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PTU-184 Restrictive Versus Liberal Blood Transfusion For Acute Upper Gastrointestinal Bleeding: Cluster Randomised Feasibility Trial
  1. V Jairath1,
  2. B Kahan2,
  3. A Gray3,
  4. C Dore2,
  5. K Palmer4,
  6. S Travis1,
  7. R Logan5,
  8. T Walsh3,
  9. M Murphy6
  10. on behalf of TRIGGER Investigators
  1. 1Translational Gastroenterology Unit, Oxford, UK
  2. 2MRC CTU, London, UK
  3. 3University of Edinburgh, UK
  4. 4Western General Infirmary, Edinburgh, UK
  5. 5University of Nottingham, Nottingham, UK
  6. 6NHSBT, Oxford, UK


Introduction Transfusion thresholds for upper gastrointestinal bleeding (UGIB) are controversial. Observational studies suggest associations between liberal red blood cell (RBC) transfusion and adverse outcome, and a recent trial reported increased mortality following liberal transfusion.

Methods Pragmatic cluster randomised trial to evaluate the feasibility and safety of implementing a restrictive (transfusion when haemoglobin (Hb) <8g dL) versus liberal (transfusion when Hb <10 g/dL) RBC transfusion policy for UGIB. Hospitals were randomised to a policy which was implemented through a multi-faceted educational intervention targeting all staff caring for patients with UGIB. All adult patients were eligible to participate, regardless of co-morbidity; the only exclusion criterion was exsanguinating haemorrhage. Feasibility and exploratory clinical outcomes were recorded up to day 28.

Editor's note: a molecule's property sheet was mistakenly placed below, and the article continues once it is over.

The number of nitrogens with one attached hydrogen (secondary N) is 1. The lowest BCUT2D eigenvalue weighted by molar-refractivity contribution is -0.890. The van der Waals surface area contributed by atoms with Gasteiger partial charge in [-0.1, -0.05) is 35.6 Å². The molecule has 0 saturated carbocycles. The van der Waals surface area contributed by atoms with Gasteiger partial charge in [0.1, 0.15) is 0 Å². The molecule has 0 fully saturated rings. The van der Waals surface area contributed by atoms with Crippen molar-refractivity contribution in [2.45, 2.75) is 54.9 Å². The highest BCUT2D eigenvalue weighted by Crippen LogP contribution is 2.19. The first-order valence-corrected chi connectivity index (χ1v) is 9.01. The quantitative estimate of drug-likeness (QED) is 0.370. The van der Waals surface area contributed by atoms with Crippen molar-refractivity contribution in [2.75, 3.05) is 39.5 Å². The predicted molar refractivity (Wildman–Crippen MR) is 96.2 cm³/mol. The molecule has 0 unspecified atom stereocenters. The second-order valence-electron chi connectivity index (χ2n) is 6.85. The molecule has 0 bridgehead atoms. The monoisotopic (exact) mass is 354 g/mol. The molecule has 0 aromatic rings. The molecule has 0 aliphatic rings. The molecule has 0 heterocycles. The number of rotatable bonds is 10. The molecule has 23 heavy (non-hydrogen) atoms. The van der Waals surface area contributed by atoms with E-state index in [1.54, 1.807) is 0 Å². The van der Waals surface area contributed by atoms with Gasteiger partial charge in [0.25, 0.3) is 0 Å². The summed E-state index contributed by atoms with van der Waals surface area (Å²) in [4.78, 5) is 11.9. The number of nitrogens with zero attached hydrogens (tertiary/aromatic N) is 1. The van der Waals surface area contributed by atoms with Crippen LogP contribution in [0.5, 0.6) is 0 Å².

Results 936 patients were enrolled in 6 hospitals. The consent rate for follow up was higher in the liberal arm (62% vs. 55%; P = 0.04). There were some baseline imbalances, however the Rockall and Blatchford scores were identical between arms as was the prevalence of ischaemic heart disease (IHD) (14% liberal arm vs. 15% restrictive arm). Protocol adherence was 96% in the restrictive arm vs. 83% in the liberal arm. In patients with a Hb <12 g/dL, the Hb at discharge was 10.7 g/dL (sd 1.2) in the liberal arm vs. 10.1 g/dL (sd 1.3) in the restrictive arm (P = 0.05). In the restrictive arm there was a 13% absolute reduction in the proportion of patients receiving RBCs (95% CI for difference in% -35 to 11, P = 0.23) with a mean of 0.8 fewer RBC units transfused (95% CI: -1.9 –to 0.3, P = 0.12). Clinical outcomes were better in the restrictive arm, although differences were not statistically significant (28-day mortality, 7% liberal vs. 5% restrictive, adjusted difference in% = -1.3, 95% CI: -8.0 to 5.5, P = 0.63; further bleeding, 9 vs. 5%, P = 0.29; serious adverse events, 22% vs. 18%, P = 0.48). In the subgroup with IHD, there was a large observed difference for mortality (12% restrictive arm (n = 6) vs. 3% liberal arm (n = 2); interaction P = 0.11).

Conclusion The protocol was feasible and generated clinically important differences in the level of anaemia and RBC exposure. There was a consistent trend towards fewer complications in the restrictive arm, apart from the increased mortality observed in patients with IHD, which could in part be explained by imbalances in baseline risk. A large trial is required to clarify the risk-benefit balance before advocating restrictive RBC transfusion for all patients with UGIB.

Disclosure of Interest None Declared.

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